8. Can your Nevada divorce attorney ethically represent both you and your spouse?
An attorney can represent both parties in a joint petition divorce. Should something happen along the way and one or the other of you decide to no longer pursue a joint petition divorce, the attorney cannot ethically continue to represent either of you in a one-signature divorce if he or she has had direct contact with both spouses. If the attorney and the staff have only been in contact with you alone, then in certain cases, this same attorney can continue to represent you only in a one-signature divorce.
9. How aggressive is the attorney?
A skilled Nevada divorce attorney, one who knows how to negotiate and mediate is often better than an aggressive trial lawyer. So, ask the attorney if he or she tries the negotiation route before aggressively attacking the other side, which only makes them want to become much more aggressive in return. Also, when you mediate, you come out of the divorce feeling less acrimonious towards your spouse and usually with more money left in your pocket.
All in all, just ask as many questions as come to mind and do follow your instincts. Don’t hire an attorney who makes you feel uncomfortable just because you heard that he or she is a really good attorney. You want experience and talent, yes, but if you feel uncomfortable sharing your situation with the attorney, it will make an unpleasant situation (getting a divorce) worse; at the least, you should feel better having the attorney you retain on your side.
Author: Attorney James E. Smith — http://nevadadivorce.org/about_nevada_divorce.htm
You’ll find about as many myths about obtaining a divorce in Vegas as you’ll find about the famous people who divorced in Vegas. Still, it’s not a myth that, once you get past establishing residency in Nevada (we’ll discuss that here too), it actually DOES happen to be one of the best and easiest options for filing a divorce in the U.S.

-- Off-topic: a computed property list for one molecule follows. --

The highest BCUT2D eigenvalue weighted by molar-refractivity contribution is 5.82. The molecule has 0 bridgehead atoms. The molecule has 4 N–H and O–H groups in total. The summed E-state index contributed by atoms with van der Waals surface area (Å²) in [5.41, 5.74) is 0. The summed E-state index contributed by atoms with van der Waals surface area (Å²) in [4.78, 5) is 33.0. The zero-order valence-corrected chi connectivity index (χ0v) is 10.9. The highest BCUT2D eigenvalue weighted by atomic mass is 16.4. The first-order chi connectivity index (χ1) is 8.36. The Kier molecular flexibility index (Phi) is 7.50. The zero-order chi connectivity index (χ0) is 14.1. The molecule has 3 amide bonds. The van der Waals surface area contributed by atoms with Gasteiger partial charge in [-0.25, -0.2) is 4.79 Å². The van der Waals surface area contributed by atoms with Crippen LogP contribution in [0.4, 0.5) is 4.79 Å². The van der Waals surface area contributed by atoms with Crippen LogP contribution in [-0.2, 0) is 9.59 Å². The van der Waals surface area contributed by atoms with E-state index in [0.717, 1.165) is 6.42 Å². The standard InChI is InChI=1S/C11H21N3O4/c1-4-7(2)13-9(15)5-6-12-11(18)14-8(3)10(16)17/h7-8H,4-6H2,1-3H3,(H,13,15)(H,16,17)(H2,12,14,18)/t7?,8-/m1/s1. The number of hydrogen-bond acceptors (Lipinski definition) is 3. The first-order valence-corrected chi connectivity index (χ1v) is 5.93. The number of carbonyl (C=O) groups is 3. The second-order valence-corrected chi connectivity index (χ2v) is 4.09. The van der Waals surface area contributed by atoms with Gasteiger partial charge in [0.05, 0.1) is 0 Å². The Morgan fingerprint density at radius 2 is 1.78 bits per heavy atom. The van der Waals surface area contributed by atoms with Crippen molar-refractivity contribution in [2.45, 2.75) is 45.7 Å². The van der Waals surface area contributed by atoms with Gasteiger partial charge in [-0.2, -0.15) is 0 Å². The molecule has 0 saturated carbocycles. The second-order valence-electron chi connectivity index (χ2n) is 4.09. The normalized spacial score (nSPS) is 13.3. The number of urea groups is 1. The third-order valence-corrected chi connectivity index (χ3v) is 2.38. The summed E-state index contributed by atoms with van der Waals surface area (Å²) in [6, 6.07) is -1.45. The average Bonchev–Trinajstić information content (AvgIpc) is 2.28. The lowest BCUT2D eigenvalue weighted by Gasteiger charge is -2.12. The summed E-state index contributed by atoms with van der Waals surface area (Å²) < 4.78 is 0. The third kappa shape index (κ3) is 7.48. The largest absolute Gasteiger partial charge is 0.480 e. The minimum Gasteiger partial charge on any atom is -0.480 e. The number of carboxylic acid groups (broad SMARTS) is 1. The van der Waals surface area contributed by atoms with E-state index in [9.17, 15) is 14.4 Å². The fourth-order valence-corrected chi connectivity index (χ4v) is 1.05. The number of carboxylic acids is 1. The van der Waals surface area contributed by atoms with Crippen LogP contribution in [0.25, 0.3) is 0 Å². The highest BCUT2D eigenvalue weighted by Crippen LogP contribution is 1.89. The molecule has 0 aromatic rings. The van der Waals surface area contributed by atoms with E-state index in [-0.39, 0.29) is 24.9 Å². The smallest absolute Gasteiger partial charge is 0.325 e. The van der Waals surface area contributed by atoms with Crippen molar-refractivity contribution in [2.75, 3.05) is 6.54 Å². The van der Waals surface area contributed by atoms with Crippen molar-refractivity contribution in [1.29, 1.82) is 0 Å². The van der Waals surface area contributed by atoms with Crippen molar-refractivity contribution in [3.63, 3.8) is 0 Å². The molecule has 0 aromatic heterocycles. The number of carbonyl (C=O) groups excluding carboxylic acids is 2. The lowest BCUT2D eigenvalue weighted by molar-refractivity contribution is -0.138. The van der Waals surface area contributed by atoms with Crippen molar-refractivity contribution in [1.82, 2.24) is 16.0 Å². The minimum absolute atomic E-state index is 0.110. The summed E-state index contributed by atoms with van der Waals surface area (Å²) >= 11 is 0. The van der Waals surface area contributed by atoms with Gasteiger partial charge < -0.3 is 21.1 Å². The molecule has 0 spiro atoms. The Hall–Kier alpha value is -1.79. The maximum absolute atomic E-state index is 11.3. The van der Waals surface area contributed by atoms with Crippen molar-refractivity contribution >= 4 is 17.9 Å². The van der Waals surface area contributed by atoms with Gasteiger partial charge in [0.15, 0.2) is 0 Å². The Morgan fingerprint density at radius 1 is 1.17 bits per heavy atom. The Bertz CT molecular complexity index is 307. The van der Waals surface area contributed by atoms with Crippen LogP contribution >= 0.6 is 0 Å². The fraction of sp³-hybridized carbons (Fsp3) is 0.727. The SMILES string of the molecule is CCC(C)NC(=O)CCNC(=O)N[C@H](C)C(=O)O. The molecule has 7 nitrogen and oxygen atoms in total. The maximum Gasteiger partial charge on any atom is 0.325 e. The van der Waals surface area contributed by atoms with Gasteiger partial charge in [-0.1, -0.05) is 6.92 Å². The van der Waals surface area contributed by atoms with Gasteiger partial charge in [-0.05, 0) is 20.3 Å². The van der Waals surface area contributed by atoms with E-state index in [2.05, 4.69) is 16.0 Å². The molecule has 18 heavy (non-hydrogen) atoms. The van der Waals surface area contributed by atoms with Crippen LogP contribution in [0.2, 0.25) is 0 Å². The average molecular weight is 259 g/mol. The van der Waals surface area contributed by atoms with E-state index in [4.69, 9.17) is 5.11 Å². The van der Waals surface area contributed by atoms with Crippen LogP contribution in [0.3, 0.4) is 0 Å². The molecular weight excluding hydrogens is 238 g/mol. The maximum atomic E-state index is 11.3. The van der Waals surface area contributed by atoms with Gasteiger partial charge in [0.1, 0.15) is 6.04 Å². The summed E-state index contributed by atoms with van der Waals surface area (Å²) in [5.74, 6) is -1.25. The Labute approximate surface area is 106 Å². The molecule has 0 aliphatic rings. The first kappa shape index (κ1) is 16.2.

You see, once you become a resident, a divorce in Vegas takes just WEEKS to finalize, usually one to two weeks, rarely more than three, when both you and your spouse sign the divorce documents.
Compare this to California, for instance, where it takes a minimum of six months after filing a divorce to get a final Decree of Divorce: even when both parties sign! Or North Carolina, where it takes a minimum of three months after filing the divorce to get a final decree but only after the parties have been separated for a minimum of one year, another requirement in that state. You’re now talking a minimum of 15 months to get a simple divorce!
Most states require parties to live in the state for a minimum of six months to be considered a resident of that state, adding to the length of the divorce if the parties who wish to file the divorce have only recently moved to that state. Not Nevada where it only takes six weeks of living in the state to be considered a resident.